Unless South Africa is prepared to accept a future where chicken become a luxury foodstuff, it cannot be business as usual in the face of the unprecedented avian flu (Highly Pathogenic Avian Influenza, HPAI) that is currently decimating our poultry industry.
This is the view of Fred Hume, managing director of Hume International, an import/export company based in Port Elizabeth.
Despite the announcement by the Trade and Industry minister Ebrahim Patel today (Tuesday) that they are considering a temporary rebate on import duties, Hume believes that long-drawn-out commissions and investigations hamper the flow of trade.
“Our government needs to have more flexible policies when threats face the poultry industry,” he said, “and they must make it possible to open markets and adjust tariffs much faster and with less red tape. Avian flu is here to stay, and so we need to look at bio-security in a whole new light.”
Poultry Industry is Disingenuous
“The South African poultry industry is disingenuous when it comes to imports,” said Paul Matthew of AMIE. “They were quoted this week as saying that importers had reacted to the outbreak by importing more chicken, and that imports could be as much as 50 000 tonnes per month. I really don’t know where they get these figures from, because the latest import statistics show that last month’s bone-in poultry imports were around 3 000 tonnes.”
“When discussing imports, it is always important to draw a distinction between bone-in chicken (leg quarters and wings) and mechanically deboned meat (MDM – the main ingredient of processed meats such as polony) which is entirely imported as it is not manufactured in this country. The South African Poultry Industry consistently conflates the two in order to make the volume of imports look higher.”
Cutting Back on Production
“It is also extremely unrealistic to think that the world is waiting to assist South Africa with cheap poultry. Our local food service businesses have specific requirements and approval processes that take time to be negotiated and these cannot be substituted with imports overnight. World-wide, producers are cutting back on production. Additionally, our authorities are slow to open markets after avian flu outbreaks with stifled negotiations. And the ultimate reality is that imported chicken is no longer affordable because of the depreciating rand and increased duties.”
The Democratic Alliance has called for a suspension of punitive tariffs on poultry, citing the unprecedented avian flu outbreak as a national threat to food security.
Producers Under Pressure for Loadshedding
“Food producers are already under pressure from load-shedding,” said Dean Macpherson, DA Shadow Minister for Trade, Industry and Competition, in a statement.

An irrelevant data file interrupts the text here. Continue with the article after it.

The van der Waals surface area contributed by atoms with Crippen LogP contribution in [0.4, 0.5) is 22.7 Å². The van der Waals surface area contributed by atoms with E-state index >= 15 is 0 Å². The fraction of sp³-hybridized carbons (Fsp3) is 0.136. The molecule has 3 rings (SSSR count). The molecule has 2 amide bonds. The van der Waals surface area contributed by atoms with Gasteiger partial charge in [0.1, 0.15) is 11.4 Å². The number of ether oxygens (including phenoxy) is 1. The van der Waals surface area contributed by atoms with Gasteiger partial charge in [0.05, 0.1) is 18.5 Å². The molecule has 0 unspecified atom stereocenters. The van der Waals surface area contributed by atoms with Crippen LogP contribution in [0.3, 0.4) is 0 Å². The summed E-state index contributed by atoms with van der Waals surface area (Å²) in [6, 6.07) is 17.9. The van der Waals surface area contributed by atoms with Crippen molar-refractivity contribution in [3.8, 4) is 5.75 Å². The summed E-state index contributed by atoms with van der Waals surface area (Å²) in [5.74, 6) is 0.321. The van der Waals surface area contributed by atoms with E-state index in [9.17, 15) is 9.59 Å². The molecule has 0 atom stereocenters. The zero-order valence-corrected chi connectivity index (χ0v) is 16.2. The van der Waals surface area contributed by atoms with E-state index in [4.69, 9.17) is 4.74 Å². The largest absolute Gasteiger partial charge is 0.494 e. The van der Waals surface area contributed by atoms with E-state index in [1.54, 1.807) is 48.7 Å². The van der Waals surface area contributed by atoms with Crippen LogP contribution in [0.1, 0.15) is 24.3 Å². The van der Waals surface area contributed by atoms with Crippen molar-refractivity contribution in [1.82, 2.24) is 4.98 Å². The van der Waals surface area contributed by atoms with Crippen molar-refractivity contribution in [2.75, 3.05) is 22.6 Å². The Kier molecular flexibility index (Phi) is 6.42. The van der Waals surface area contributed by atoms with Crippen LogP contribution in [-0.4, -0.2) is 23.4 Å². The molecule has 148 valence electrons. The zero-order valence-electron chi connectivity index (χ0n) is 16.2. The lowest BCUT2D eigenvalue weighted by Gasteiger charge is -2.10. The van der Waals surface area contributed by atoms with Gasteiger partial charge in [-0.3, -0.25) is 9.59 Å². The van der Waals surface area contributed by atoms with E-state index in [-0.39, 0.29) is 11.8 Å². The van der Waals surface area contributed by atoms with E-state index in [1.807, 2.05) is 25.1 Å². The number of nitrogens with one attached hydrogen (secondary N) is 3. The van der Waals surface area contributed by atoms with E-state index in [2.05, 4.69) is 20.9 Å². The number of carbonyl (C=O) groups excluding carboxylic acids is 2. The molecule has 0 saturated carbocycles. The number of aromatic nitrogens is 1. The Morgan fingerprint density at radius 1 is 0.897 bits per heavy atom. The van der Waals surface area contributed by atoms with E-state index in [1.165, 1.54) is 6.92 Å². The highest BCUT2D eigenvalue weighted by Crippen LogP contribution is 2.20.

“Millions of chickens have already been culled which has led to substantial losses for producers, but has also led to consumer shortages. There is already a shortage of eggs, and we are likely to see a reduced supply of poultry meat in the coming months.”
“The Department (of Trade, Industry and Competition) and specifically the minister has maintained tariffs aimed at protecting large domestic poultry producers, as a measure to bolster local industries. Yet this approach has limited competition and kept prices high. If tariffs were lifted, this could see a price reduction of up to 33%.”
More Nimble Approach
According to Hume, the South African government needs to adopt a much more nimble approach to local production and international trade.
“This is urgent. We need to work out – everyone in the industry – how to meet and mitigate the shocks to food security in South Africa. There should not be annual cycles, or long-term investigations and reports. When our local industries are in trouble, we must open up to imports. And when our local industries recover, we can go back to supporting local production.”
“The Poultry Master Plan must be relooked and reworked. It is imperative that duties are automatically suspended for a period of at least six months in the event of more than, for example, X million birds being culled as a result of HPAI, and this needs to be recorded in the Master Plan. We cannot afford to negotiate temporary suspensions on what may soon be an annual basis considering the frequency of outbreaks of HPAI around the world,” he said.
“That is the only sustainable way to keep prices low and protect our economy from shocks such as avian flu,” says Macpherson. “We must ensure that food security and affordability for all South Africans are at the heart of our trade policies.”